By John Schroyer, Omar Sacirbey and Bart Schaneman
Tainted medical cannabis is suspected in a California cancer patient’s death, Colorado creates a workplace-safety guide, and Ohio is in the market for a seed-to-sale tracking system.
Here’s a closer look at some notable developments in the marijuana industry over the past week.
More liability lawsuits?
The potential for costly lawsuits over defective – and possibly dangerous – products remains an overlooked legal aspect for businesses in the growing cannabis industry.
That threat materialized this week when a California cancer patient’s death was tied to fungus-contaminated medical marijuana and 90-plus MMJ patients in Canada contacted lawyers about a potential class-action suit over pesticide-tainted products.
“I would be shocked if (the California death) didn’t trigger some kind of lawsuit,” said Sean McAllister, a Colorado cannabis industry attorney.
McAllister has experience representing marijuana-related businesses in legal liability, including a high-profile Colorado case. His client, edibles maker Gaia’s Garden, is involved in a civil lawsuit filed by the family of a man who killed his wife and cast the blame on a 10-milligram Gaia’s edible he had ingested.
“(Cannabis businesses) need to be taking measures to make sure their products aren’t contaminated, so people don’t get harmed,” McAllister said. “If they don’t do that, you’re going to spend hundreds of thousands of dollars on lawyers to defend a product liability case all the way to trial.”
More significant, he said, any member of the supply chain of a defective MMJ product could be open to lawsuits.
“It’s not only the manufacturer or the cultivator or the edible product,” McAllister said of potential liability. “It’s also the retailer, and it could be the wholesaler.”
There’s been no clear indication if medical marijuana was directly responsible for the fungal infection that led to the Californian’s death, but a class-action lawsuit could be filed in Canada. And if MMJ producers don’t stress product safety and quality assurance, more legal action could be on the horizon.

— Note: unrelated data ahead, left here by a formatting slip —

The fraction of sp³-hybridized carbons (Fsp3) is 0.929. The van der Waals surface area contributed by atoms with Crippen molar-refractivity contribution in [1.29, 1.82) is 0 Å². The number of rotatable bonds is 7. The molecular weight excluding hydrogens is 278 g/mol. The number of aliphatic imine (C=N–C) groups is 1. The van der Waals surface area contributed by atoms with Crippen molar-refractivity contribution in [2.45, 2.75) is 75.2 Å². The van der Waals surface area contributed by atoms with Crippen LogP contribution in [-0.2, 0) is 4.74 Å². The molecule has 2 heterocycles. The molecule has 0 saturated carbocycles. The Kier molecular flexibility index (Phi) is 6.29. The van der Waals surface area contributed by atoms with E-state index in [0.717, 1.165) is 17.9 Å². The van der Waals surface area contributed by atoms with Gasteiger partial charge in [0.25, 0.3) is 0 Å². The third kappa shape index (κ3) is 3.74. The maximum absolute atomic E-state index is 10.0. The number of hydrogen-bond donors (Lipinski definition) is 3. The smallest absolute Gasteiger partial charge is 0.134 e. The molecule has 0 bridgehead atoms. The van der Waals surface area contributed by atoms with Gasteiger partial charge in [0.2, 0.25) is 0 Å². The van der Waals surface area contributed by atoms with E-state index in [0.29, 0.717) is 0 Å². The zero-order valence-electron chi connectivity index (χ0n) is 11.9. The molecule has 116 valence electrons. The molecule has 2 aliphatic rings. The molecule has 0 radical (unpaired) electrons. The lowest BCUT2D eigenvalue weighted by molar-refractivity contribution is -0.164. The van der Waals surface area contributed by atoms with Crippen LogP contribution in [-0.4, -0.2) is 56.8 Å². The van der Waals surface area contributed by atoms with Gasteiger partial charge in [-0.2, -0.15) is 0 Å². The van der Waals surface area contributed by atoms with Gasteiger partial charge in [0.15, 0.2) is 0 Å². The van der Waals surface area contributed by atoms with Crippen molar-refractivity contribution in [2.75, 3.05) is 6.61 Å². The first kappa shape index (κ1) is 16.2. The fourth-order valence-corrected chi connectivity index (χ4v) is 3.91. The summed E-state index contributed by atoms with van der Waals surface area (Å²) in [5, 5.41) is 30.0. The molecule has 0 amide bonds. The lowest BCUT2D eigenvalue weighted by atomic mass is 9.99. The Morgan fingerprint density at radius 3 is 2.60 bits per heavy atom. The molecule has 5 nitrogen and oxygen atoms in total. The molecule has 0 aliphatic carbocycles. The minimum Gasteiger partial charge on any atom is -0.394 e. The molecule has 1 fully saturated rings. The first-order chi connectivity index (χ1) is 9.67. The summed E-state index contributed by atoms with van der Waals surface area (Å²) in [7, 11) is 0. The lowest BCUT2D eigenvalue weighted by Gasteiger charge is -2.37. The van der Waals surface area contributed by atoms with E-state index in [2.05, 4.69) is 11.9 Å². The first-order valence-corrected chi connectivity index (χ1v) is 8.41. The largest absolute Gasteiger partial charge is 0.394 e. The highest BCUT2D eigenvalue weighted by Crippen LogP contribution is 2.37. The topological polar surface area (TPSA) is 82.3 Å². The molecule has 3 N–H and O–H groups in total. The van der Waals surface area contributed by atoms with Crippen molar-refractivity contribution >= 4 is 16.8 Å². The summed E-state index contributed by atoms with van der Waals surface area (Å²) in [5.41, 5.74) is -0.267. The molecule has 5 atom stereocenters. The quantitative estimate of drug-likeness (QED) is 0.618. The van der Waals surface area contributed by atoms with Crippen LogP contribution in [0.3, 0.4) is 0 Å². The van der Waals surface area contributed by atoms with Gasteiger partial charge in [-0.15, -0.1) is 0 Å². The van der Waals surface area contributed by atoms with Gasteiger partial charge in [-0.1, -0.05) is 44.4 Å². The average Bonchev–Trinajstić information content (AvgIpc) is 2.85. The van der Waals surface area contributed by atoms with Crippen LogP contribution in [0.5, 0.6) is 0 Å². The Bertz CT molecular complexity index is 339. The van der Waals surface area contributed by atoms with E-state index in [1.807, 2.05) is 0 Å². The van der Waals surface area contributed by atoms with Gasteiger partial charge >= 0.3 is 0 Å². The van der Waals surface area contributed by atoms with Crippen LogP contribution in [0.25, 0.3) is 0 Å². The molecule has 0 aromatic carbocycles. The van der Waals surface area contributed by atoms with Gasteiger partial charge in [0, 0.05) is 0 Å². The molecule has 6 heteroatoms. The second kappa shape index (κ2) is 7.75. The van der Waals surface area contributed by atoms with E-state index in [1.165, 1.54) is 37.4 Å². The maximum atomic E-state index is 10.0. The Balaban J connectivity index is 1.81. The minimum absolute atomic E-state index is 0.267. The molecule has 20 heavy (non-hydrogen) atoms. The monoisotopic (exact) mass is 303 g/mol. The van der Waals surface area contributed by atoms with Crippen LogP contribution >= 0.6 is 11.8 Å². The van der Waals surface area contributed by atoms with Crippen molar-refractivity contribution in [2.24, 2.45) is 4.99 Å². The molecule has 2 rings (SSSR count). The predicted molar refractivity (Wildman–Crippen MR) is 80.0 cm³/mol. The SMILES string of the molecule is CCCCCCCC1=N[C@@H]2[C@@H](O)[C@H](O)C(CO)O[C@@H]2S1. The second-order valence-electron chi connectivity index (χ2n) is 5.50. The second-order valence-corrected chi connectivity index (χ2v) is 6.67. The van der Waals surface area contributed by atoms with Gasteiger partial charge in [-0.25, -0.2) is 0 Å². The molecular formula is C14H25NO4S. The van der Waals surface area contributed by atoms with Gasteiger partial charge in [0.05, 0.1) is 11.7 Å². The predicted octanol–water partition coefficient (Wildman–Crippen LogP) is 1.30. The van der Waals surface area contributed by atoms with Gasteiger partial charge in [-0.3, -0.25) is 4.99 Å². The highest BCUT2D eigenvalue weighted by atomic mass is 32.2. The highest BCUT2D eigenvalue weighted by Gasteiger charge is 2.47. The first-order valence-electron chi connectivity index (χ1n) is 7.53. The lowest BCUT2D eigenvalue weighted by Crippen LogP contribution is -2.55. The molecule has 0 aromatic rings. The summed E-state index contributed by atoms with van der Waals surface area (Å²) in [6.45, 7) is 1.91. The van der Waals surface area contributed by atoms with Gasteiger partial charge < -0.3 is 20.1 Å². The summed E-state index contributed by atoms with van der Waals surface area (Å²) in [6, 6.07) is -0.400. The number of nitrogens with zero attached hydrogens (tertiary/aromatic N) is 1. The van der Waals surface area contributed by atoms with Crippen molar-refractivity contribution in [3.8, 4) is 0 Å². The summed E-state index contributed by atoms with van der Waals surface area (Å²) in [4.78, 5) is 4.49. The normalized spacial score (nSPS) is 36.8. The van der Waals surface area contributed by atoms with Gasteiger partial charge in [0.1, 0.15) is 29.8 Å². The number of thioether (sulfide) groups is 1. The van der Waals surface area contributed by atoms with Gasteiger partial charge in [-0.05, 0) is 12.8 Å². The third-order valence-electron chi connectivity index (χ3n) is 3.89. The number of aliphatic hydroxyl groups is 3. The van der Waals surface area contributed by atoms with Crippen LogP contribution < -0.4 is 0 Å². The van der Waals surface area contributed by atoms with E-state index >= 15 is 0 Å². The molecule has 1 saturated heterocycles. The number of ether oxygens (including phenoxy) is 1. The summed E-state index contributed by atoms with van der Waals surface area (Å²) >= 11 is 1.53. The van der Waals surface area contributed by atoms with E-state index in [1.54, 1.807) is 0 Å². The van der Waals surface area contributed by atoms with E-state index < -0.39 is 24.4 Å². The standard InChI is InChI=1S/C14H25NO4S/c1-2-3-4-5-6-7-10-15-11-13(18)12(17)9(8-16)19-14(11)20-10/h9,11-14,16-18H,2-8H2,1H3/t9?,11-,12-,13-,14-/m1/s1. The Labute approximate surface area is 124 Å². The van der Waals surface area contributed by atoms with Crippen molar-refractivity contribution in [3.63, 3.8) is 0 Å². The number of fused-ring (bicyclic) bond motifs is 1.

Safety made easy
Marijuana businesses looking to improve employee safety and regulatory compliance will no longer have to search for the rules they must follow, thanks to a new guide that one author said offers all those requirements in one document.
“We designed it to make it a one-stop document that had everything businesses needed to keep their employees safe, and for compliance,” said Jolene Donahue, founder of the OSHA Connection and one of the 40-plus members of the Colorado Marijuana Occupational Health and Safety Work Group that drafted the 80-page guide.
“Employers were having a hard time tracking all the regulations they had to follow because they were spread out among different agencies. Now they don’t have to look in all these different places because it’s all in one document.”
While the report was issued for Colorado businesses, it draws from federal and state rules and identifies hazards that marijuana business owners face no matter which state they’re in. “This can be used coast to coast,” Donahue said.
Cultivation sites and extraction facilities face the most hazards because of the equipment, materials and work involved, Donahue said.
The cost of implementing the recommended safety measures varies by facility size, but Donahue believes investments of four digits would be sufficient in most cases.
Investments in safety are not only relatively inexpensive, Donahue said, they can save a business tens of thousands of dollars in fines, as well as such injury-related costs as worker compensation, increased employee insurance premiums and even lawsuits that could stem from on-the-job accidents.
Seedling industry progressing
Ohio’s new medical marijuana industry – signed into law last June – is rolling out at less than a gallop.
But entrepreneurs eager to capitalize on this potentially sizable market can take heart that incremental progress is being made.
This week, for example, the state announced it’s seeking a company to implement its seed-to-sale tracking system. For prospective growers and dispensary operators, such news couldn’t come soon enough.
“From a business perspective, I see these teams of investors, whether they’re looking at dispensaries or cultivation, plowing ahead here,” said Brian Wright, executive director of the Ohio Cannabis Association. “These guys have been working pretty aggressively ever since (legalization of MMJ) was announced.”
Wright added that it’s clear aspiring license owners have the national partners they need to show they’re experienced and ready to grow, as well as local associates with boots on the ground in Ohio.
These wannabe business owners also are finalizing their company teams and are waiting for the state to issue guidelines governing the application process. That guidance for cultivators is expected to be released in May, and processing, testing labs and dispensaries should receive their rules in September.
While Ohio’s market might not be developing as quickly as neighboring Pennsylvania’s, Wright pointed out business owners can use that to their advantage and get their ducks in a row. Prospective MMJ patients are there and eager to get the product “as soon as we can get all these pieces in place,” he added.
John Schroyer can be reached at email@example.com
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